Edna suffered from some mental health issues for a number of years.  Author Simma Holt suggests this was as a result of Edna discovering that her husband had been unfaithful to her. In the last decade or so two men have come forward claiming to be John Diefenbaker’s illegitimate sons. Despite Edna’s protests, John had Edna institutionalized and authorized electric shock treatments for her. During Edna’s terminal battle with cancer, John remained faithfully at her side. Several Members of Parliament rose to pay tribute to Edna’s contributions to the country after her death in 1951. This was an unprecedented honor for a Canadian who was not an official member of the House.

Learning about John Diefenbaker’s intelligent and gifted first wife and his intriguing relationship with her, is part of what has made him an unforgettable historical figure for me.

Other posts………..

Why Are Most Canadian Prime Ministers Old White Men? 

Agnes McDonald’s Railroad Adventure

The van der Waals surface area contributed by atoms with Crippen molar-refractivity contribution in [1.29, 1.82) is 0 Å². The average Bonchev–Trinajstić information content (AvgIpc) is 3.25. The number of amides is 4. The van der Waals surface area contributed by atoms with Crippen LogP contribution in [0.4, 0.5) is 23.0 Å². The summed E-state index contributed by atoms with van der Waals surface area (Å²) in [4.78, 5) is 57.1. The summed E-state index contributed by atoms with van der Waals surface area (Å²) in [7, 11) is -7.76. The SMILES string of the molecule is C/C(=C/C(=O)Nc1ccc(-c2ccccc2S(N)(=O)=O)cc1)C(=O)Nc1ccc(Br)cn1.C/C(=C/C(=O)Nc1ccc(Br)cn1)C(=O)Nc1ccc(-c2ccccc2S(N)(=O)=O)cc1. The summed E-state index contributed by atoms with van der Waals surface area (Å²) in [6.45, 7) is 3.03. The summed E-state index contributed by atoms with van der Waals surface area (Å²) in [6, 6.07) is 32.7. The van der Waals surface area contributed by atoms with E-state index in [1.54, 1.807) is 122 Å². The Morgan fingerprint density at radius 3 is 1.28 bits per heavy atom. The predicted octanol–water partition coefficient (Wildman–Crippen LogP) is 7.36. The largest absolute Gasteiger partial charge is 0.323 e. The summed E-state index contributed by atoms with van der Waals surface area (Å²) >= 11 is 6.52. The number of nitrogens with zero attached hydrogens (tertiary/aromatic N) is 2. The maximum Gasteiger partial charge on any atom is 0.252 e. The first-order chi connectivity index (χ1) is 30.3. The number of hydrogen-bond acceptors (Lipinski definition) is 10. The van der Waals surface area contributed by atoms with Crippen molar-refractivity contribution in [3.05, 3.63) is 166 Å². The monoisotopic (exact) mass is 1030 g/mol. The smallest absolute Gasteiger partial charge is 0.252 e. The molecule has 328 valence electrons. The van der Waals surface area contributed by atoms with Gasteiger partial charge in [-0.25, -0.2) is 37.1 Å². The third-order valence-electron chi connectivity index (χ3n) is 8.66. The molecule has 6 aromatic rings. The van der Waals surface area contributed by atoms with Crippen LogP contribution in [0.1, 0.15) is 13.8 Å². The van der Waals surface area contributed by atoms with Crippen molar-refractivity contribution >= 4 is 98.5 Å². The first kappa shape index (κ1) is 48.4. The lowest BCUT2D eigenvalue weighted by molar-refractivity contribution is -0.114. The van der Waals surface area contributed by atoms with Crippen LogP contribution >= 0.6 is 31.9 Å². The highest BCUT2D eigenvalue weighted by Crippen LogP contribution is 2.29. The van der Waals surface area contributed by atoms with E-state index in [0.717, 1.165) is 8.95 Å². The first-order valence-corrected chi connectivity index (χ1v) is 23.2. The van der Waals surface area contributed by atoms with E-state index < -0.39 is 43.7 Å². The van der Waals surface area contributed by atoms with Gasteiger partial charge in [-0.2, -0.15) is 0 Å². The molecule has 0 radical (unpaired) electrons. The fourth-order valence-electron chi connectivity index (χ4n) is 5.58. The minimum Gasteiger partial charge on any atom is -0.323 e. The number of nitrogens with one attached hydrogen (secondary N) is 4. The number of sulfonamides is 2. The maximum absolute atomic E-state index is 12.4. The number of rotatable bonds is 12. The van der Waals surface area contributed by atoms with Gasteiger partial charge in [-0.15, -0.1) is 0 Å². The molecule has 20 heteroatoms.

I Sat in the Speaker’s Chair

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Filed under Canada, History

A Station of Tears

When I visited the Russlander exhibit at the Mennonite Heritage Village Museum recently I saw this photo of Mennonites leaving Ukraine for Canada from the Lichtenau Train Station. It reminded me of the visit we made to that train station on our trip to Ukraine.

Both tragic and hopeful journeys began at the Lichtenau train station in the former Molotschna Mennonite colony.

My husband stands beside the tracks at the Lichtenau Train Station in Ukraine where his parents and grandparents began their long immigration journey to Canada

On our trip to Ukraine, we asked our guide, Victor Penner, to take us to the Lichtenau train station. It was from this station both my husband Dave’s mother Anne Enns and his father Cornelius Driedger set off for Canada with their families.
The Molotschna Mennonite Atlas says the original Lichtenau train station was blown up in September of 1943 by retreating German troops but it has been rebuilt. The first station house erected in 1912 was one of the eight stations on the very profitable Tomak Railway Line built by a group of Mennonite investors who wanted a way to get their agricultural and industrial products to market.